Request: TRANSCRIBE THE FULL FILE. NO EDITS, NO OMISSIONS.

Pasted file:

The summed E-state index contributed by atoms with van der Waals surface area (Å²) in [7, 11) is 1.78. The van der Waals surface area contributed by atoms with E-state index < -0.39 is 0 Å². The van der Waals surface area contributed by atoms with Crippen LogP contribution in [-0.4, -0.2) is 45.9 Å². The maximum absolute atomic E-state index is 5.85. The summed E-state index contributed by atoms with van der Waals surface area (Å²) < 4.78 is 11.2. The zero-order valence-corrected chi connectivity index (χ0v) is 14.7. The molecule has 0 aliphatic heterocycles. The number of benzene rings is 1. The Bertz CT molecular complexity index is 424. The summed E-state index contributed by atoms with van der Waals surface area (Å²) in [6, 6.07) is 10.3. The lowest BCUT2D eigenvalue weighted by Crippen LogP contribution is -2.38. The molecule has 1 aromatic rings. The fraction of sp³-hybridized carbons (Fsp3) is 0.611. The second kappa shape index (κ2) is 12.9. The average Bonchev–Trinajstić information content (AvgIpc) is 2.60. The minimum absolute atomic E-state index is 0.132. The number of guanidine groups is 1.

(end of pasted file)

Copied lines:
The summed E-state index contributed by atoms with van der Waals surface area (Å²) in [7, 11) is 1.78. The van der Waals surface area contributed by atoms with E-state index < -0.39 is 0 Å². The van der Waals surface area contributed by atoms with Crippen LogP contribution in [-0.4, -0.2) is 45.9 Å². The maximum absolute atomic E-state index is 5.85. The summed E-state index contributed by atoms with van der Waals surface area (Å²) < 4.78 is 11.2. The zero-order valence-corrected chi connectivity index (χ0v) is 14.7. The molecule has 0 aliphatic heterocycles. The number of benzene rings is 1. The Bertz CT molecular complexity index is 424. The summed E-state index contributed by atoms with van der Waals surface area (Å²) in [6, 6.07) is 10.3. The lowest BCUT2D eigenvalue weighted by Crippen LogP contribution is -2.38. The molecule has 1 aromatic rings. The fraction of sp³-hybridized carbons (Fsp3) is 0.611. The second kappa shape index (κ2) is 12.9. The average Bonchev–Trinajstić information content (AvgIpc) is 2.60. The minimum absolute atomic E-state index is 0.132. The number of guanidine groups is 1.